Tuesday, January 01, 2013

Today we honor Blessed Mary Ever-Virgin, the Mother of God

Mary is True Theotokos.

Our Mother Thrice Admirable and Victress of SchoenstattFolks, let's talk about Our Lady, the Blessed Mother of our Lord, Mary, since today is the Solemnity of her dignity as Mother. That's why we call her Theotokos.

What does the title Theotokos mean? The Greek word, Theotokos, means in literal translation "God - Birthgiver (Theos - God; tokos - birthgiver. It is translated directly into Slavonic as bogoroditsa, and into Latin as Dei Genitrix. Because the term translated directly into English, namely "God-Birthgiver" is awkward in English speech, the preferred translation is MOTHER OF GOD. We acknowledge, however, that birthgiver and mother are not identical. The Greek word, tokos, is limited to birthgiving, whereas the English word "mother" includes birthgiving and many other tasks. (Source)

During the late 4th and early 5th centuries the theological debates in the Church shifted from Trinitarian concerns to the very nature of Christ. Eventually the dispute over the nature of Christ was brought to a head by Nestorius, Archbishop of Constantinople, who championed the cause of those who claimed that the two natures of Christ, human and divine, were separate, distinct and independent. Nestorius declared that there existed between the two natures only a moral union, i. e. the two natures were united in love but separated in essence. This meant, of course, that there was no room for the divine maternity of Mary. If there are two distinct persons in Jesus Christ, Mary would be the mother of the human person only. Thus the reference to Mary as Mother of God (Theotokos) was anathema to the Nestorians who preferred to refer to Her as "Christotokos" (Mother of Christ). (Source)

The orthodox party led by St. Cyril, Patriarch of Alexandria, moved quickly to resolve the issue. Unable to convince Nestorius of his errors, St. Cyril appealed to Pope Celestine I who condemned the teachings of Nestorius at a Roman Council held in August, 430. Nestorius remain adamant , whereupon the Emperor Theodosius II summoned an ecumenical council of the Universal Church which met in Ephesus in Asia Minor in 431. The Council of Ephesus, the Third Ecumenical Council of the Church (see account thereof in OTHER SITES herein) was not a happy event; it was rife with real controversy and chicanery, but orthodoxy eventually triumphed with the Edict of Union in 433. This rested upon the principle that there is in Christ a union of two natures in one Lord and that the Holy Virgin is the Mother of God (Theotokos). (Source)

Following the Council, Nestorianism was condemned throughout the Empire, but took refuge in Persia where a heretical church was organized. Little remains of the Nestorian heresy today in the East. It remains, however, alive and flourishing in the West where it is an essential part of various Protestant and other deconstructionist theologies which reject the role of the Virgin Mary in the scheme of salvation. (Source)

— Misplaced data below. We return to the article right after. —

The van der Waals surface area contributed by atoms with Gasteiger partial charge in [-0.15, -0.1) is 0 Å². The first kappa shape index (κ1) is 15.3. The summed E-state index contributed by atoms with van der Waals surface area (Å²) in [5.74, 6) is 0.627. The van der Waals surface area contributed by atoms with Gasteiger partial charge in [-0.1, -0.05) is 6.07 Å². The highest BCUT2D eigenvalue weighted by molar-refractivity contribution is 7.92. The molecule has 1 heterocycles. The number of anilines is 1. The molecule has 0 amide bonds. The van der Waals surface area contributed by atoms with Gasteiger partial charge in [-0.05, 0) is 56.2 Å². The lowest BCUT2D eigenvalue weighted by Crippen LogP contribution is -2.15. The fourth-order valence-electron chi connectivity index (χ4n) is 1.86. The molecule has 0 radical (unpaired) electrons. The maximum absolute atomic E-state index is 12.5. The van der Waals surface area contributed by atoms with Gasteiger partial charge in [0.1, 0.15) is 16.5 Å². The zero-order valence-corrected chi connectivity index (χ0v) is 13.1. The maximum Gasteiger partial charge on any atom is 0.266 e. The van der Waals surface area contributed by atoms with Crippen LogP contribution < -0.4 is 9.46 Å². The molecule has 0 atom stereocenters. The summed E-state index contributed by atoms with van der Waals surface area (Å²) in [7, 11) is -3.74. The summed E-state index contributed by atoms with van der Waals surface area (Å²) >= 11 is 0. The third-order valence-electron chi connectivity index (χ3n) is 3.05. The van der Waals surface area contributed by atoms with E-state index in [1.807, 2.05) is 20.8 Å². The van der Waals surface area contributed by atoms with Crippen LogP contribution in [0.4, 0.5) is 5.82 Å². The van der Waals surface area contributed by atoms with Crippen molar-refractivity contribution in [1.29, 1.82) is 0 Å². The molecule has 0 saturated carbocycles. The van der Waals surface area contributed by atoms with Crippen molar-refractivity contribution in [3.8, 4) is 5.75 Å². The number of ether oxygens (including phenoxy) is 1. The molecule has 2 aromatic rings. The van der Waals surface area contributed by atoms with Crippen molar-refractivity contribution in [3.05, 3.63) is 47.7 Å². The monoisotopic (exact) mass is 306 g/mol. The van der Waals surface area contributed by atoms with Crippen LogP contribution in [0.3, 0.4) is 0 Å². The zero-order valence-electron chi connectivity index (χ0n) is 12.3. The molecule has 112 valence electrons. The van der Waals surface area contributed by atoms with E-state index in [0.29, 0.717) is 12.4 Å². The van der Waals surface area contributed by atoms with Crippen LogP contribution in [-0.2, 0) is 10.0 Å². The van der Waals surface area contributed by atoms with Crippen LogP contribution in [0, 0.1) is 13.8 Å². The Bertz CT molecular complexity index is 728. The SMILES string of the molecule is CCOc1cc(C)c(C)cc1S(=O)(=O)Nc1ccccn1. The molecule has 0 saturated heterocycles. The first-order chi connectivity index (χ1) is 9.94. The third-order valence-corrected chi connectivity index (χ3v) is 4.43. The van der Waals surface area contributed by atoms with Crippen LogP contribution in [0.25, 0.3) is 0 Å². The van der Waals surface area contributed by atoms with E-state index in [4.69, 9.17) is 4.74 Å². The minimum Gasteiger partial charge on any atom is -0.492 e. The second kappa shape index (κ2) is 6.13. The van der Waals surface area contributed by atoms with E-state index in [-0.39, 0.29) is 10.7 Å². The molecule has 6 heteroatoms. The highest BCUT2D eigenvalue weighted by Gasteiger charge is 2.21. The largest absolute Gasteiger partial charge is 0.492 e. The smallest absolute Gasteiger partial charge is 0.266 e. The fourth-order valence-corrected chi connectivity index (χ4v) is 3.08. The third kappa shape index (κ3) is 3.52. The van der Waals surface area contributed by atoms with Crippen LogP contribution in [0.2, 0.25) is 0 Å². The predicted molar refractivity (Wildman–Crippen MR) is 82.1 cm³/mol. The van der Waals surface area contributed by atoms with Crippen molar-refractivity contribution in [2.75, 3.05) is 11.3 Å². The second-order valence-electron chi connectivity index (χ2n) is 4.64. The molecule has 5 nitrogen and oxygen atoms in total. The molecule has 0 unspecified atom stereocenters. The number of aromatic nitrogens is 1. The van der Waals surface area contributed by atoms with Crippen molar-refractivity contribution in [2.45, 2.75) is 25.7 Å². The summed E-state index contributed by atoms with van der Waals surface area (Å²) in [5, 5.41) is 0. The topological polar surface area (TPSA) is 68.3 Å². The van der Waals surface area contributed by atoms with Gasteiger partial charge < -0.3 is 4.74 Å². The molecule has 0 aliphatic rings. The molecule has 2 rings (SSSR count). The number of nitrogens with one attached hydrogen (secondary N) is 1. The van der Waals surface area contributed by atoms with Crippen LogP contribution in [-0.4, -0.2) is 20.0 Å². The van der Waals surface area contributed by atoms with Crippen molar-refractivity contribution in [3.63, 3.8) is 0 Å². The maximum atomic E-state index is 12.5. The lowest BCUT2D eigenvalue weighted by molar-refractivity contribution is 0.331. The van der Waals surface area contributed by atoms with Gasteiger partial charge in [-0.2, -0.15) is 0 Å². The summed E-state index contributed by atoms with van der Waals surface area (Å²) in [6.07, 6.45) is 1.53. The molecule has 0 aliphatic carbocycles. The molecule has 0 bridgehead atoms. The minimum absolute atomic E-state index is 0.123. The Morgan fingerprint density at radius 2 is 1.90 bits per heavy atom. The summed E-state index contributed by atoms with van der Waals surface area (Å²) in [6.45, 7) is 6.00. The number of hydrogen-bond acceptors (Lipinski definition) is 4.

The "formula of union" of the Council of Ephesus, 433, reads in pertinent part as follows:
A fresco in the church of St Sozomenos, Galata, Cyprus by Symeon Axenti (1513) showing the emperor excommunicating Nestorius and another heretic.We profess therefore that Our Lord Jesus Christ, the only Son of God, is true God and true man, constituted by a body and a rational soul: that He was engendered by the Father before all time as to His divinity, and as to His humanity, was born of the Virgin Mary in time for us and for our salvation; that He is consubstantial with the Father in His divinity, and consubstantial with us in His humanity; for one union was effected by the two
natures, and we acknowledge only one Christ, one Son, one Lord.
Because of this union, which is free from all admixture, we also
acknowledge that the Blessed Virgin is the Mother of God,
because God the Word was made flesh, was made man, coalesced
with the Temple (His humanity), which He took from Her.
So it is that the title "Mother of God" or Theotokos came to be applied to Mary, for if we use any other title -- except perhaps, "Mother of the Lord" -- we would be denying a central tenet of the Christian faith, namely, that Jesus Christ is True God and True Man, joined hypostatically in One Person. One would think that in this day and age is difficult for knowledgeable Christians to fall into such a basic error, but here you have many Protestants who can't ask, or don't want to ask these questions, much less answer them. Heck, I don't want to pick on Protestants, there are way too many Catholics who find themselves in the same situation, and therefore are equally spiritually impoverished as a consequence. Today's Antiphon for the Morning Prayer's Canticle of Zechariah summarizes the Mystery of Mary's Divine Motherhood:
Marvelous is the mystery proclaimed today: man's nature is made new as God becomes man; he remains what he was and becomes what he was not. Yet each nature stays distinct for ever undivided.
and the one from the Evening Prayer's Canticle of Mary:
Blessed is the womb which bore you, O Christ, and the breast that nursed you, Lord and Savior of the world, alleluia.
This is the perennial faith of the Apostles, this is the faith of the Fathers, this is the faith of the Church. If you reject it knowingly, willfully, and freely, you can't be saved.

Happy New Year!